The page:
Hold card – At present, there is little authorities can do about phone card/poker machines

By Seth Daniel
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If it looks like a poker machine and acts like a poker machine, then it must not be a poker machine.

New games of chance that resemble video poker machines have popped up at several convenience stores around the city in the last few months, and police say their hands are tied on the matter – for the moment.

Video poker machines have always been a sexy and scandalous topic in Revere, and numerous establishments have run afoul of the law with such machines. Most recently, the former Reardon’s Pub on Broadway was discovered to have been using the video machines illegally, allegedly providing payoffs to customers who gambled on the machines.

The machines – at least for the naïve – are only meant as entertainment, such as a video game would be, and require a license from the city’s License Commission. However, numerous establishments around the city are believed to be using them as, basically, illegal slot machines.

So then, several months back when the new phone card machines popped up at several convenience stores and other locations, police believed they were poker machines.

The machines are actually phone calling card vending machines. However, after the person buys the phone card for $1 – which is good for 30 minutes of long distance in North or South America – they can play a video game on the machine that is called a “Promotional Sweepstakes”. After amassing a certain number of credits on the machine from winning at the video game, players can redeem those credits with the storeowner for cash or merchandise – much like an illegal poker machine operates.

To police, the machines looked like poker machines, and acted like them as well, but it wasn’t that simple.

“It’s an interesting question [about these new machines] because when they first came to my attention – in Broadway Convenience I believe – I did take a look,” said Capt. Michael Murphy.

Murphy said attached to the machines were paperwork that indicated the machines were legal and gave the phone number of an attorney.

That attorney, he said, gave the police ample case law regarding the machines, including a Supreme Judicial Court case from 2007 that supposedly allowed the machines by right, exempting them also from city licenses.

The attorney, Thomas Butters of Boston, represented the owners, known as Kings Pre-Paid Phone Cards LLC. That company is registered by the state under a man named Alfred DeLeon, who has a residence listed in Billerica. The company is listed as having its office in a $2.1 million mansion in Needham, which was the former home of the former vice president of Raytheon, oddly enough.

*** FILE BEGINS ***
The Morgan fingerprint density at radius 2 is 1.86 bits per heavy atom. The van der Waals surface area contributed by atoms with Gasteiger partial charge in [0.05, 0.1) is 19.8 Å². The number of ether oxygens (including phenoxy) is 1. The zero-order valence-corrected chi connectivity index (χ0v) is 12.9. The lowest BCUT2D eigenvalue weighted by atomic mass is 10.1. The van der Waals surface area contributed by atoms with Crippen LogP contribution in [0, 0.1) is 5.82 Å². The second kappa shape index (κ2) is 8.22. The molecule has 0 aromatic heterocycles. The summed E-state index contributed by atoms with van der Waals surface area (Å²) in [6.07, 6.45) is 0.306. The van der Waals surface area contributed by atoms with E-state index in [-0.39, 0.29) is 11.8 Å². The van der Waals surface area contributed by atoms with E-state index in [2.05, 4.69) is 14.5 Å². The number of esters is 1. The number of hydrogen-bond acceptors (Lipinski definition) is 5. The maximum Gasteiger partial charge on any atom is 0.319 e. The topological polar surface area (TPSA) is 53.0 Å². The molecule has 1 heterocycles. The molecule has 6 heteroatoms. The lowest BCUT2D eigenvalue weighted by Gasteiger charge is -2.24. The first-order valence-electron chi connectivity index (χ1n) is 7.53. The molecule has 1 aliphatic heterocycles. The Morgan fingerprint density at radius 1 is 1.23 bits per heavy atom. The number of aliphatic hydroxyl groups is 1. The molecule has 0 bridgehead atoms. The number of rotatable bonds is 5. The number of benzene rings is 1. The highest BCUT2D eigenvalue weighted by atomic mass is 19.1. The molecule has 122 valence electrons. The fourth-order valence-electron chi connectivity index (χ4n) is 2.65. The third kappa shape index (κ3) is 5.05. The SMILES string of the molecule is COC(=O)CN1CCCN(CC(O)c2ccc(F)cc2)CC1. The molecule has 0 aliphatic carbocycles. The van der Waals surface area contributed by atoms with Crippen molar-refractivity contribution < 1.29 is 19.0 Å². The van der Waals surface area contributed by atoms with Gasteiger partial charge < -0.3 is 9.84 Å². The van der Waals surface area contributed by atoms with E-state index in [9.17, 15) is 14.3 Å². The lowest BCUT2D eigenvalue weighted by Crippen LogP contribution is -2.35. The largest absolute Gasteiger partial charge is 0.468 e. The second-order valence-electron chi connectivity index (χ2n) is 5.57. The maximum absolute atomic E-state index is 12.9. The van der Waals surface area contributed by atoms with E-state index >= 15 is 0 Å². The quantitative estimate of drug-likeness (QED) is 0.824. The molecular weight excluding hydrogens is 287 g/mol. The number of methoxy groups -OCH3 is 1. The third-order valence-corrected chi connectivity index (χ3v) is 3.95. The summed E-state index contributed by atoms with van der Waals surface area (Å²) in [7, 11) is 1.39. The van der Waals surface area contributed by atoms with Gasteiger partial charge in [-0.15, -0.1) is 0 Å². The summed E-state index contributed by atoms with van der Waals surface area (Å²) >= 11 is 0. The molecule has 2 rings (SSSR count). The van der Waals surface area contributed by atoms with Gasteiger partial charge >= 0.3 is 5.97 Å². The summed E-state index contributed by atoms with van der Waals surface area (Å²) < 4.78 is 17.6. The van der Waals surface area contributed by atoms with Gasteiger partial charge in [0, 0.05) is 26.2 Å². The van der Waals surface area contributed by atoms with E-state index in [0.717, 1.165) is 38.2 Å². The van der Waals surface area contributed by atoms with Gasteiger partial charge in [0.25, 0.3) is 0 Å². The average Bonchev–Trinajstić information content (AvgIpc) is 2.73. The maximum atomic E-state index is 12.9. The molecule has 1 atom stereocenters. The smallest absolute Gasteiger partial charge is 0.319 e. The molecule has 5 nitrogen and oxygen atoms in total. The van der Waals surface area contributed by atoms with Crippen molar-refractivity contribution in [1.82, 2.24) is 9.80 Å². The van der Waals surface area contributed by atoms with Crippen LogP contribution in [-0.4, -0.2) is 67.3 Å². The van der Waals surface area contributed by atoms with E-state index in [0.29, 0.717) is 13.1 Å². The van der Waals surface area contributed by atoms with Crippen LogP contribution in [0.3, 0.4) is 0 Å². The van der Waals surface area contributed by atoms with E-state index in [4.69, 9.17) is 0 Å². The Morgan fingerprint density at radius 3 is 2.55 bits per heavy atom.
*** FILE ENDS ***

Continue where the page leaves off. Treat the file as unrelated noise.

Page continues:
“These are vending machines,” said Butters. “The difference is we’re selling a product. It’s valuable. When people put money in, they’re buying a phone card. They have the opportunity, if they want to afterward, to play the sweepstakes…The difference is, you’re getting something of value when you put money into the machine.”

Secondly, he said, is that you can play the machine for free, without buying the card, if you fill out some paperwork.

“The second thing that’s different is you can take part in the sweepstakes for free,” he said. “It’s just like Burger King and their free scratch games. If you go and put up a stink, they’ll allow you to participate without buying anything.”

Murphy wasn’t so convinced by Butters’ arguments and smelled something fishy.

“Most people clearly were putting the money in the machine, and if you gathered enough credits, they paid you at the store or you got some sort of voucher,” he said. “It looks like a duck, if you know what I mean…The whole thing seems to hinge on the vague premise it’s a promotional sweepstakes and not a gambling machine.”

Murphy said he reached out to the Lottery Commission, the Attorney General’s Office and the Revere License Commission, none of which were helpful in clarifying whether these machines were legal.

“[The court cases] have made us somewhat leery of acting brashly and going in and confiscating the machines,” said Murphy. “Initially, I was zealous in getting to the bottom of it, and my attentions have been somewhat frustrated…There was really no short resolution to the questions I proposed…Lacking any clear-cut violation that I can reasonably identify, I’ve been sort of sitting on my hands.”

Murphy and Police Chief Terence Reardon have both been monitoring a similar case with King’s in Salisbury, where the police department raided several stores, confiscated several machines and considered filing illegal gambling charges.

If and when that case is resolved, Revere Police said they would act accordingly.

Butters said the case in Salisbury is one of the police not knowing the law.

“The police there actually got a warrant and removed the machines and the money in the machines,” said Butters. “We’re working on that now, and there are no criminal complaints filed. There are two potential problems here. Police may not know the law, and if it looks like a video poker machine, they might think it is one.”

In the meantime, the Revere Police said storeowners shouldn’t rush out to fill their stores with these questionable machines.

“It clearly is an unresolved issue,” said Murphy. “When we do get clarification, we will be prepared to act, and anyone who has them will have them at their own peril.”

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